Home > Asobi ni Iku Yo!, Episode Reviews, First Impressions > Asobi ni Iku Yo! Episode 1 – Catgirls…from Space

Asobi ni Iku Yo! Episode 1 – Catgirls…from Space

Asobi ni Iku Yo! is a show about a scantily-clad, large-breasted catgirl from a highly advanced alien civilization with ridiculous similarities to Earthlings, down to speaking Japanese and calling their planet Earth, too, who came to Earth to do research, and have fun.

And it’s the best new show this season. There, I said it.

Eris is the typical catgirl in every way. She is good-natured, fun-loving and kinda ditzy. In other words, nothing like an actual cat

I don’t even mean that as an insult to this season, which has been pretty uninspiring thus far. Asobi is pretty entertaining. And, much as I wish there was a Tatami Galaxy-level show every season, most of the time you have to settle for shows that are merely a lot of fun to watch, and Asobi completely fits the bill.

Kio Kakazu is your typical anime everyman protagonist, who has a ditzy alien catgirl (appropriately named Eris) come to live with him. Kio lives in Okinawa, the island home most of the U.S. military’s Japanese bases.

You know, it's kind of weird that I can even say a character is a 'typical' catgirl. Sometimes I forget how weird anime really is. Anyway, this is to balance out the close-up of Fumiaki's junk in the Occult Academy review

The American presence in Hokkaido is important, because various forces are aware of Eris’s existence, and want to keep it a secret.

One of them is the CIA, who employs Kio’s next door neighbor, whose daughter desperately wants to be a spy herself. She routinely spies on Kio, given her massive crush on him, so she gets the scoop on Eris and warns the Agency.

Another is the group for a Beautiful Contact, a bunch of militant hard science-fiction nerds from the Internet who are willing to go to any lengths to ensure that mankind’s first contact won’t be with a race of aliens that not even Gene Roddenberry could take seriously. One of Kio’s teachers is a member. Uncoincidentally, she is the teacher who heads up the film club that he belongs to at school.

The Beautiful Contact chat room is very reminiscent of Evangelion's SEELE meetings. Appropriate, since the BC are kind of a parody of them

Finally is an as yet unknown organization who employs Aoi Futaba to pilot a high-tech combat suit that can materialize weapons out of thin air. Aoi, unsurprisingly, is also a member of the film club and, even less surprisingly, has a huge crush on Kio.

This may seem too fortuitous to be coincidental, and it totally is. The thing is, though, Asobi is tongue-in-cheek enough to cop to it. This is a show that does not take itself seriously. It playfully mocks its heavy use of genre tropes and conventions while weaving a tale that abuses them to their full extent for sheer ridiculousness.

The shot lingers here for a couple seconds. Product placement doesn't come more blatant than this

Being self-aware enough to know how silly your premise is isn’t enough to make a show good, though. There are plenty of shows that are well aware of how dumb they are and use that as an excuse to be dull and typical in every other regard. But shockingly, Asobi ni Iku Yo! is good enough to stand on its own.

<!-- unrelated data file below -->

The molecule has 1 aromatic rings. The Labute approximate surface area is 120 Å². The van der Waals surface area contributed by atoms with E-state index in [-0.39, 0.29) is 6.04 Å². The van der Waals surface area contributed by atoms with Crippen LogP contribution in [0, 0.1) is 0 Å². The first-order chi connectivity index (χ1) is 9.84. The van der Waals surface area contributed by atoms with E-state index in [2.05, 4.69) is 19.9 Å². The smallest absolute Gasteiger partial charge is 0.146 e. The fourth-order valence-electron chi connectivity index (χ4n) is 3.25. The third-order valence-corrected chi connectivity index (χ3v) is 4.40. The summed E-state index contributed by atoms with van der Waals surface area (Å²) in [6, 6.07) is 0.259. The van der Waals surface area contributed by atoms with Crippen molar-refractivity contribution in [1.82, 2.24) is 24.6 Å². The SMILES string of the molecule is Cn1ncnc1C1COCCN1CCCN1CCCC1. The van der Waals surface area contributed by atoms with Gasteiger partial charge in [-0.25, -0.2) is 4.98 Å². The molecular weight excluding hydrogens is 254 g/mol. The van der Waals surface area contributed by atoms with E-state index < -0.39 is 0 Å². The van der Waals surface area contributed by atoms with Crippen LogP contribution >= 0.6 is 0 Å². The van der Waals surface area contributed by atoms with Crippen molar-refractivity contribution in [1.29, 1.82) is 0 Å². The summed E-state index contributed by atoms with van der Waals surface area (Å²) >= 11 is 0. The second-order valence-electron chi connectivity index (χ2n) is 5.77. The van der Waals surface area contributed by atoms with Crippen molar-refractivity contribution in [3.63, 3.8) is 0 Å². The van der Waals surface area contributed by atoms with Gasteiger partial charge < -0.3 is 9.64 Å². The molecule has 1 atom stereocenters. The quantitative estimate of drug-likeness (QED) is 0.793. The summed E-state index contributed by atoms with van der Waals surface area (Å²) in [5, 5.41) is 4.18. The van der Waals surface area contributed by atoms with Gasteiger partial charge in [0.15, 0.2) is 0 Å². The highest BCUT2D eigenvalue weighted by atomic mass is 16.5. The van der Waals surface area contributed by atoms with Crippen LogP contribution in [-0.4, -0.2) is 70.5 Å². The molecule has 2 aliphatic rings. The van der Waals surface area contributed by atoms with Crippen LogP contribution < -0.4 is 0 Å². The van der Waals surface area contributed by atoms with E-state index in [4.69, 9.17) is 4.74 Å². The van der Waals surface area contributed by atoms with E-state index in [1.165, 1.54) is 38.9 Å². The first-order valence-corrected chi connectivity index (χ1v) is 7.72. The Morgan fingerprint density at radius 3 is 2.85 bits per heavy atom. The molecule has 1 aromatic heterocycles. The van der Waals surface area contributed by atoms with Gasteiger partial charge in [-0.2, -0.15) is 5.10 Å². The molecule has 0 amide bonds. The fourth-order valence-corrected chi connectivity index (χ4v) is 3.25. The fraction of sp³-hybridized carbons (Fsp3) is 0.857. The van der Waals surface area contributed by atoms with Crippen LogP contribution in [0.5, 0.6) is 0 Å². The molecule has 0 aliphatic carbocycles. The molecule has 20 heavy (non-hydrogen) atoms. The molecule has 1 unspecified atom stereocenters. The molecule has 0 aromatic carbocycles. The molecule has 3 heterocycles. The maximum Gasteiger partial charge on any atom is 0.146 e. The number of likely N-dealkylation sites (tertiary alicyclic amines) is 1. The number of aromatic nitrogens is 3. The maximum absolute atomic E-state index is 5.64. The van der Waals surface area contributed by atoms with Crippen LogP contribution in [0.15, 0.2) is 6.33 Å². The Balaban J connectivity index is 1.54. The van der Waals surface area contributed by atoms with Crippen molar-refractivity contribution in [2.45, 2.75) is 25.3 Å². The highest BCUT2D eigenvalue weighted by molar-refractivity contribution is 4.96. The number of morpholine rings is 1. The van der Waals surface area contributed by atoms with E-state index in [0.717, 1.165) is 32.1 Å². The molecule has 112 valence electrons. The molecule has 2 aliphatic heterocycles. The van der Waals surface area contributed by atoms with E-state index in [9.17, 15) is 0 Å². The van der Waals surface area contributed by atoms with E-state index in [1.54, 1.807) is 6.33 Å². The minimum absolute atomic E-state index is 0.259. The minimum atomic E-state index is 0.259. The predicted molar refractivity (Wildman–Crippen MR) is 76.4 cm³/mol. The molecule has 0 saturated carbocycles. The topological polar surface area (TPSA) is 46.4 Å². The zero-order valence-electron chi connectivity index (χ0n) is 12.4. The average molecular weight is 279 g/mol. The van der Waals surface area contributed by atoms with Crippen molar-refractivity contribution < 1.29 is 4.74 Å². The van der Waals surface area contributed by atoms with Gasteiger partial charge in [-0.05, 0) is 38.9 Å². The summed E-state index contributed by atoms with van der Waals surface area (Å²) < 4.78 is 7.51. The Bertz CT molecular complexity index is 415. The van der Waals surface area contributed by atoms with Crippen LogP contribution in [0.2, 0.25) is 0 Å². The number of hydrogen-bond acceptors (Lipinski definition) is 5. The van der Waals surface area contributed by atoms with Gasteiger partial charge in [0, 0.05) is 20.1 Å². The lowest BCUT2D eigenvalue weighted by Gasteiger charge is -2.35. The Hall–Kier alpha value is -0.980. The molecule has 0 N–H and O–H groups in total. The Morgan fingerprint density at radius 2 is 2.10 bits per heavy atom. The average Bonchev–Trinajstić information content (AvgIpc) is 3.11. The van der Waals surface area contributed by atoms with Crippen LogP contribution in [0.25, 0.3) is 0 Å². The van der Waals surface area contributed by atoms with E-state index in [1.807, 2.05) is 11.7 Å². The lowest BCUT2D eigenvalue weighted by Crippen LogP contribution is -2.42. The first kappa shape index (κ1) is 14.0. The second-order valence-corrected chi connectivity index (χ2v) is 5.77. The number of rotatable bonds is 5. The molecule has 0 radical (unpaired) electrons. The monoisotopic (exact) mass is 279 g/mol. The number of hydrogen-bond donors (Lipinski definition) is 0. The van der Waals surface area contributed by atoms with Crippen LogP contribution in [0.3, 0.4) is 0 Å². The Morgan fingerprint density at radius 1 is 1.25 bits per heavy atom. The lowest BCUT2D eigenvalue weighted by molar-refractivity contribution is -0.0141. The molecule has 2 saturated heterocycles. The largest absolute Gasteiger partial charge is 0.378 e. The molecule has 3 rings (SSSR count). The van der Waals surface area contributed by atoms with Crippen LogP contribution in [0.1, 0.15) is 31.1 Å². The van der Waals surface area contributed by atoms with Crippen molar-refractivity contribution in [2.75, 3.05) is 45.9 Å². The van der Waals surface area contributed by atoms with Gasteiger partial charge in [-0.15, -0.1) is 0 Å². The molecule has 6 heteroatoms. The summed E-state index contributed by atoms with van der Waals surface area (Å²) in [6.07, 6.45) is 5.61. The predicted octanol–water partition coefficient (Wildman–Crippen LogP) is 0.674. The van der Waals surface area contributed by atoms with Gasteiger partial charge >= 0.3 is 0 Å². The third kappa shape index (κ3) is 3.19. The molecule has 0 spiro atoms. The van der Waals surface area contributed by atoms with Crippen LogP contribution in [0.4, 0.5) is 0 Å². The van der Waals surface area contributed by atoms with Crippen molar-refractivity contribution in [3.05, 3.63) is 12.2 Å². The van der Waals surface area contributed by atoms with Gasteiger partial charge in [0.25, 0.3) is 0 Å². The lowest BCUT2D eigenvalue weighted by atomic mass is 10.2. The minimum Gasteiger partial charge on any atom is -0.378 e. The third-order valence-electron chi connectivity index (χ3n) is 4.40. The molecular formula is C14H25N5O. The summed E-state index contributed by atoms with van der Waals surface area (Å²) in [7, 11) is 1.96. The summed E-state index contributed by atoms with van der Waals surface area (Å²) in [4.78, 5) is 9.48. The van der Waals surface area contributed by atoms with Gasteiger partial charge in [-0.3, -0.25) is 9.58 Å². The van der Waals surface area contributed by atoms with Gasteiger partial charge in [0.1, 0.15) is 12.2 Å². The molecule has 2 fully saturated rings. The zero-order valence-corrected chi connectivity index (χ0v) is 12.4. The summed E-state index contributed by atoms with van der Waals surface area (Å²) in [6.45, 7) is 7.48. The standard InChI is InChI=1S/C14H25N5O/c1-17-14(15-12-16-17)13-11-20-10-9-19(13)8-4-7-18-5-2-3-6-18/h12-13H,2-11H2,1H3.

It starts off with a bang, showing a girl I assume to be Aoi single-handedly attacking a cargo ship full of armed combatants for an as-yet unexplained reason. The action was well-directed, the animation was sharp; it’s certainly not the way you expect a catgirl fan service show to start.

Wait, did Kio just name drop Koyaanisqatsi? And an artsy Japanese documentary? This show was made by serious film nerds

And while there is fan service in Eris’s skimpy outfits and the typical awkward coincidences of these kinds of shows, it’s not the focus of the show and doesn’t appear without serving a joke, even if it’s a bad one. This isn’t a particularly funny episode, but from its slyly self-aware attitude and its goofy premise, there are plenty of opportunities for comedy later.

Really, what seems likely to be the star is the plot. Three organizations fighting over Eris offers plenty of room for intrigue, and the personal connections Kio has with each of them only ups the ante. The characters may be stock for the genre, but they seem to have enough depth to stay interesting. This isn’t a high-brow, serious drama, but it doesn’t have to be. As long as it doesn’t get caught up in the endless asides and ditherings that eventually bogged down the Haruhi Suzumiya series, another, vastly more popular light novel series with a similar premise, there’s enough material there to easily keep a show going for 13 episodes.

Koi is only too happy to let his classmate get picked up by a creepy-looking middle-aged man in a car. Fortunately, Aoi can take care of herself...

Asobi ni Iku Yo! is a show that revels in all the things I usually hate in anime: the half-naked girls, the genre archetypes for characters, the ridiculous contrivances in plot and premise. But its tongue-in-cheek attitude and the sheer amount of attention that has been lavished on every aspect of this show have sold me. It’s silly and over the top in a way that most shows try for, but fall short of.

It’s just goofy fun. And, thanks to the magic of the Internet, I’ve seen the second episode, and it’s even better.

This guy is the personification (felinification?) of Eris's ship, and the requisite cute animal character

The first episode can be seen here.

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